Catharsis: America needs a reformation


James LeVan, Staff

Today, Wednesday, March 10, is my birthday. I have no plans, no desires and, to be honest, there is a part of me that really does not want to celebrate this year at all. After all, this week also marks the one-year anniversary of when the pandemic hit Pennsylvania and the country began to shut down. 

This week has made me feel reflective about both my life this past year and the country as a whole and, well, we need change in this country desperately. I am not just talking about making the country pandemic-proof, but about the clashes between protestors and police over the summer as a result of the brutal murders of numerous African American men and women, the economic collapse, the election and then all of it reaching a crescendo with the terrorist attack on the Capitol. 2020 can best be described as a large mirror held up to the American soul and we can no longer deny the existence of its internal demons.

There is a myth that permeates through American society called “American Exceptionalism.” It is the belief that the United States is unique and superior to other nations. Well, as we have seen this past year, this is simply not true. We are not exceptional and are just as likely to collapse as the Romans, the Soviets or any of the numerous Chinese dynasties that lost the Mandate of Heaven. If nothing else, this year has shown us that we are not prepared for the problems of the 21st century and that we run the risk of falling by the wayside. If we do not make changes, then our experiment in the republican government— the first liberal democracy — will perish. 

In short, we need a reformation. What do I mean by a reformation? I mean that we need to start preparing our citizenry, institutions and infrastructure for the potential crises of the 21st century and beyond. We cannot just have a memory hole of this past year and all the crap we endured; we need to look at it and remember it. We need to study 2020 and all that led up to it. We also need to reconcile our history of racism and oppression and begin to bridge the gap between our ideals of equality under the law and opportunity and the reality that we do not live in a meritocracy. All this of course would take a long time to implement and will span three or four presidential terms but this work must be done. What sectors of our society do I believe need reform? Well, there are three in particular: democracy, labor and education.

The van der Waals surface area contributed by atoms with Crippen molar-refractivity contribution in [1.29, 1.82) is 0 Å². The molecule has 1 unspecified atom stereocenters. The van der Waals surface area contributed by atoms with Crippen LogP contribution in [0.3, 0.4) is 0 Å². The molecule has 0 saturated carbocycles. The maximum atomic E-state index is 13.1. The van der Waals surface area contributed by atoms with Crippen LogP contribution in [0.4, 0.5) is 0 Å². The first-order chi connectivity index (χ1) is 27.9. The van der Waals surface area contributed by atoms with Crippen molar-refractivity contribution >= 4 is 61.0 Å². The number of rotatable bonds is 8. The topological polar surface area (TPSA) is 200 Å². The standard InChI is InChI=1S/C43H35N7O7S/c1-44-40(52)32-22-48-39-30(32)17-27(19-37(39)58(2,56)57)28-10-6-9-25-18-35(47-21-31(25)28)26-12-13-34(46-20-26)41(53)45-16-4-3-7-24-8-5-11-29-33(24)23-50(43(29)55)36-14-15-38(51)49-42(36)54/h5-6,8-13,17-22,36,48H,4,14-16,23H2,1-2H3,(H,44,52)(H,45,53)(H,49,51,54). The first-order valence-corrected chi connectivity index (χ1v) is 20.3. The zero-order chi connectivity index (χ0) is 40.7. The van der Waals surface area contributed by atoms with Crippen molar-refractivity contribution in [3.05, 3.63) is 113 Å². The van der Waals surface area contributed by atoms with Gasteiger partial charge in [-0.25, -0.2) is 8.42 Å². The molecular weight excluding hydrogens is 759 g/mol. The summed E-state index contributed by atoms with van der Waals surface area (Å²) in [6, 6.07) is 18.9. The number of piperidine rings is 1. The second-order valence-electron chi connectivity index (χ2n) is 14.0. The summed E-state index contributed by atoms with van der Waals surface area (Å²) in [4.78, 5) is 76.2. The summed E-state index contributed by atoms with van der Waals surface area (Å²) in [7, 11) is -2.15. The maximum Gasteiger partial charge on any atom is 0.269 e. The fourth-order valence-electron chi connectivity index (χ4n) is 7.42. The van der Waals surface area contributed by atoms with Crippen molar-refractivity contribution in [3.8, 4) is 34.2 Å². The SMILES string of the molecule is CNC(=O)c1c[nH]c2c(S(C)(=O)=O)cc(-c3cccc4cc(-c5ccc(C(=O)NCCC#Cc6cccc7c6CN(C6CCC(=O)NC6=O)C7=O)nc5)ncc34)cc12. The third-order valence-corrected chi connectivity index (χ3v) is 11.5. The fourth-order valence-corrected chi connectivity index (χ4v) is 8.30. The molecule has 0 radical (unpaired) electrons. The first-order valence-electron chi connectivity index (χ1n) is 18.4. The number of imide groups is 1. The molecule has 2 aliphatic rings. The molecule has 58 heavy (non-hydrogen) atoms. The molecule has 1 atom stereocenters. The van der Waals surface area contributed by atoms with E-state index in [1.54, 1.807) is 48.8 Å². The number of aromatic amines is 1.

We are holding onto old institutions and policies that prevent low-income and people of color from voting or being fully engaged in the democratic process. We also have a two-party system that elects leaders who seem more focused on winning reelection or auditioning for their next gig once they leave office than they are at governing or legislating. Ideas such as abolishing the electoral college, rank choice voting and laws to prevent gerrymandering are some of the lofty ideas floating around that will help improve the health of our republican government. These changes will require a lot of grassroots movement and activism from the ground up before they can be implemented. If achieved, however, we will see more pragmatic candidates emerge, more participation and more competitive districts.